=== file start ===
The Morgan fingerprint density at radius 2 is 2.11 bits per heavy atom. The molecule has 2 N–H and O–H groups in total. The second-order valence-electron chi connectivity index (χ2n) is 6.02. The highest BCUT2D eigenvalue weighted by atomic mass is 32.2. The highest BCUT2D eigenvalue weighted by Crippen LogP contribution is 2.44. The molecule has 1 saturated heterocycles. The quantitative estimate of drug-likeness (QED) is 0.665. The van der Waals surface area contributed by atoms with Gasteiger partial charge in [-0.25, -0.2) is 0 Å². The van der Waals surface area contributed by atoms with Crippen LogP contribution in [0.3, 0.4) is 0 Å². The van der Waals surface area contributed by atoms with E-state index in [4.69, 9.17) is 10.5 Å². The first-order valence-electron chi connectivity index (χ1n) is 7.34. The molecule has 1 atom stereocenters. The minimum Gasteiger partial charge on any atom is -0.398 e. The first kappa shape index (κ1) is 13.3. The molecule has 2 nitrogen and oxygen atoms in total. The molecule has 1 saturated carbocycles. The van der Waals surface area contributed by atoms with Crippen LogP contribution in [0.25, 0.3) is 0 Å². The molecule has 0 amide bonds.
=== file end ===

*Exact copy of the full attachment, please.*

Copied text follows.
The Morgan fingerprint density at radius 2 is 2.11 bits per heavy atom. The molecule has 2 N–H and O–H groups in total. The second-order valence-electron chi connectivity index (χ2n) is 6.02. The highest BCUT2D eigenvalue weighted by atomic mass is 32.2. The highest BCUT2D eigenvalue weighted by Crippen LogP contribution is 2.44. The molecule has 1 saturated heterocycles. The quantitative estimate of drug-likeness (QED) is 0.665. The van der Waals surface area contributed by atoms with Gasteiger partial charge in [-0.25, -0.2) is 0 Å². The van der Waals surface area contributed by atoms with Crippen LogP contribution in [0.3, 0.4) is 0 Å². The van der Waals surface area contributed by atoms with E-state index in [4.69, 9.17) is 10.5 Å². The first-order valence-electron chi connectivity index (χ1n) is 7.34. The molecule has 1 atom stereocenters. The minimum Gasteiger partial charge on any atom is -0.398 e. The first kappa shape index (κ1) is 13.3. The molecule has 2 nitrogen and oxygen atoms in total. The molecule has 1 saturated carbocycles. The van der Waals surface area contributed by atoms with Crippen LogP contribution in [0.25, 0.3) is 0 Å². The molecule has 0 amide bonds.